But it is a challenge we must continue to meet.

As we increase our aid budget, just as important as quantity is quality.

Governments have aimed to ensure accountability to taxpayers for the use of public funds within the program.

The Government is already taking important steps to demonstrate enhanced accountability in this respect.

These steps include implementing the recommendations of the ANAO review, increased transparency and accountability, and the review of technical advisers.

We support accountability and transparency through the publication of comprehensive and detailed information about the aid program.

These steps in demonstrating accountability to the Australian public are appropriate.

A week ago, with our review of Papua New Guinea already complete, I announced that we will phase out one third of all long term advisors in Papua New Guinea over the next two years.

Let me state that this not a signal that we are reducing cooperation with Papua New Guinea.

Our $40 million dollars worth of savings will be reinvested in basic health and education programs.

And I will have more to say on aid effectiveness in other countries in the region where we have relied on too many advisers.

The review which gave rise to these findings was commissioned by former Foreign Minister Stephen Smith.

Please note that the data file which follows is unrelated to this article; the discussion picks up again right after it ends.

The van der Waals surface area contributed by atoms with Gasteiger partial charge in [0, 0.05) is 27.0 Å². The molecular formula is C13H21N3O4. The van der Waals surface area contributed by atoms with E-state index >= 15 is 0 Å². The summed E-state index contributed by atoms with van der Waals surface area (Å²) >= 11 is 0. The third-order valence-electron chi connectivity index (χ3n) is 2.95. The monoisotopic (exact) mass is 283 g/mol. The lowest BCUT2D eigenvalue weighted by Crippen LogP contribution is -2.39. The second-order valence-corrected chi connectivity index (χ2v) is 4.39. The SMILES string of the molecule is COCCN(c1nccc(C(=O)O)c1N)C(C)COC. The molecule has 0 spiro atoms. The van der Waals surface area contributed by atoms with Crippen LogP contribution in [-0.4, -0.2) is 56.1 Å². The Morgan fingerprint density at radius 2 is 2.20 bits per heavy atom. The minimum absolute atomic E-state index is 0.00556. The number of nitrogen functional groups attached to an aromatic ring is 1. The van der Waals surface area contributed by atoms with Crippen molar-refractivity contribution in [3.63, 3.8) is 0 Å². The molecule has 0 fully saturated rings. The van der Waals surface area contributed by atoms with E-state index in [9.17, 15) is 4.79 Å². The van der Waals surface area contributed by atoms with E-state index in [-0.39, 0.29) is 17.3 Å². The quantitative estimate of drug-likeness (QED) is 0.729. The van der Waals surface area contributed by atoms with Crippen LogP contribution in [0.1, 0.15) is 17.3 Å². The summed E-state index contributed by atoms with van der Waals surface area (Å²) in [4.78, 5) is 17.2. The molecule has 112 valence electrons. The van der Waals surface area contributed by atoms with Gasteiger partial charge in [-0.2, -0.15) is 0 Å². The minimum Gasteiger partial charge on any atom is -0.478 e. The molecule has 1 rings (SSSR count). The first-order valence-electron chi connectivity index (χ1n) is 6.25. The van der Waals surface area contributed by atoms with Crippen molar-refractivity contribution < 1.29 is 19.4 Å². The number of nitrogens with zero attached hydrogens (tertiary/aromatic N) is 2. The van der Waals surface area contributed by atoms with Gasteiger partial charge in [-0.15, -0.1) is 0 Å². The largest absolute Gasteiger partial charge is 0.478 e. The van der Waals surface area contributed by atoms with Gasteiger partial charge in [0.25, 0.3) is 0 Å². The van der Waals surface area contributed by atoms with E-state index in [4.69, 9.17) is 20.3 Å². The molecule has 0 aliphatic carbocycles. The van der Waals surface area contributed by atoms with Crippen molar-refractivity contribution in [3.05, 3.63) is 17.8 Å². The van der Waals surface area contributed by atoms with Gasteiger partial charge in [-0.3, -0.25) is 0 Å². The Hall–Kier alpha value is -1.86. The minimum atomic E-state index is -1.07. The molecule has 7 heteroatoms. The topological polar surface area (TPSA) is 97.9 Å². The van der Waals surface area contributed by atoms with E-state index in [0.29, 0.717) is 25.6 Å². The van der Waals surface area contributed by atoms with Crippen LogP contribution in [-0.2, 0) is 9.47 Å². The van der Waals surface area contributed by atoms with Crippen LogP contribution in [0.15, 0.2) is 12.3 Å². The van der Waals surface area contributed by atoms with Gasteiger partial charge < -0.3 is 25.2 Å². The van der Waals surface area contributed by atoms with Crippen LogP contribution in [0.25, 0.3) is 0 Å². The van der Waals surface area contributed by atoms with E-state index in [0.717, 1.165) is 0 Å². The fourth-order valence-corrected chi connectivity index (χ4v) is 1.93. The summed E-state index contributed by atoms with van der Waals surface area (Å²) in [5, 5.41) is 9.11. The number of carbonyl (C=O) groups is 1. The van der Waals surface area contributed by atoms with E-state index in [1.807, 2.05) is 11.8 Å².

In doing so, the Government was dealing with a long-standing problem.

Under the Howard government, technical assistance comprised an average of 41% of total ODA expenditure.

As a consequence of these changes this will reduce significantly.

In Papua New Guinea alone, the number of advisers over the next two years will be reduced from more than 480 to less than 310.

Also, salary structures will be standardised to ensure the best value for money when advisers are appointed, bearing in mind that we often face a competitive market.

Technical assistance has a key role to play in our development policy.

But this role must be kept within reasonable proportions, based on a rational methodology, and fully measureable.

ODA is but one part of the development equation.

A far greater role lies within the development of the private economy.

Micro-enterprises using micro-credit.

Creating the conditions necessary for increased domestic and foreign investment flows.

Drawing wherever possible on private investment markets.

That in turn means good governance, transparent laws and functional infrastructure.

And that is where ODA in part comes in — working with partner governments, with their support, to help build the basic education, health and when possible, other infrastructure, to enable the private economy to flourish.